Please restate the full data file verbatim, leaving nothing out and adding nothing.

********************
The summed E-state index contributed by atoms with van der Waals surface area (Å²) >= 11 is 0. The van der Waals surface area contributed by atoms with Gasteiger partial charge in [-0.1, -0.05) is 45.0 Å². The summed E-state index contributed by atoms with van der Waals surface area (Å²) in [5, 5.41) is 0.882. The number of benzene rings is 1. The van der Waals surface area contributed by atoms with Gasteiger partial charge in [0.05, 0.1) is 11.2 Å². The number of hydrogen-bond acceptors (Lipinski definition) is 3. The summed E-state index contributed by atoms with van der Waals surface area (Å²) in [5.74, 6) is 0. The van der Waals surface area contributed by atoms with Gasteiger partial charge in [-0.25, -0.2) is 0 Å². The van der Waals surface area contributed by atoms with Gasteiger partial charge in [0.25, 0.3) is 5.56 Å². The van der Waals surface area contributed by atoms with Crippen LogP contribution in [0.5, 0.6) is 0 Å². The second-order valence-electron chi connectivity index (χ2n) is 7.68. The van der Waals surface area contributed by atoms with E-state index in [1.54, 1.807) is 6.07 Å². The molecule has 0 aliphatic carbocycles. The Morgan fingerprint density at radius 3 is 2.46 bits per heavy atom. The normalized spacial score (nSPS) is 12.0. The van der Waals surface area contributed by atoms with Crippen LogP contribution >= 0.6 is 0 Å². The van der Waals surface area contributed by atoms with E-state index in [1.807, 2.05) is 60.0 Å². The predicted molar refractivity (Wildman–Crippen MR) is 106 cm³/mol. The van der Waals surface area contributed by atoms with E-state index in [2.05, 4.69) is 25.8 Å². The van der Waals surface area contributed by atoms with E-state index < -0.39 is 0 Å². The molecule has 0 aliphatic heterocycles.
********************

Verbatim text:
The summed E-state index contributed by atoms with van der Waals surface area (Å²) >= 11 is 0. The van der Waals surface area contributed by atoms with Gasteiger partial charge in [-0.1, -0.05) is 45.0 Å². The summed E-state index contributed by atoms with van der Waals surface area (Å²) in [5, 5.41) is 0.882. The number of benzene rings is 1. The van der Waals surface area contributed by atoms with Gasteiger partial charge in [0.05, 0.1) is 11.2 Å². The number of hydrogen-bond acceptors (Lipinski definition) is 3. The summed E-state index contributed by atoms with van der Waals surface area (Å²) in [5.74, 6) is 0. The van der Waals surface area contributed by atoms with Gasteiger partial charge in [-0.25, -0.2) is 0 Å². The van der Waals surface area contributed by atoms with Gasteiger partial charge in [0.25, 0.3) is 5.56 Å². The van der Waals surface area contributed by atoms with Crippen LogP contribution in [0.5, 0.6) is 0 Å². The second-order valence-electron chi connectivity index (χ2n) is 7.68. The van der Waals surface area contributed by atoms with E-state index in [1.54, 1.807) is 6.07 Å². The molecule has 0 aliphatic carbocycles. The Morgan fingerprint density at radius 3 is 2.46 bits per heavy atom. The normalized spacial score (nSPS) is 12.0. The van der Waals surface area contributed by atoms with Crippen LogP contribution >= 0.6 is 0 Å². The van der Waals surface area contributed by atoms with E-state index in [1.807, 2.05) is 60.0 Å². The predicted molar refractivity (Wildman–Crippen MR) is 106 cm³/mol. The van der Waals surface area contributed by atoms with E-state index in [2.05, 4.69) is 25.8 Å². The van der Waals surface area contributed by atoms with E-state index < -0.39 is 0 Å². The molecule has 0 aliphatic heterocycles.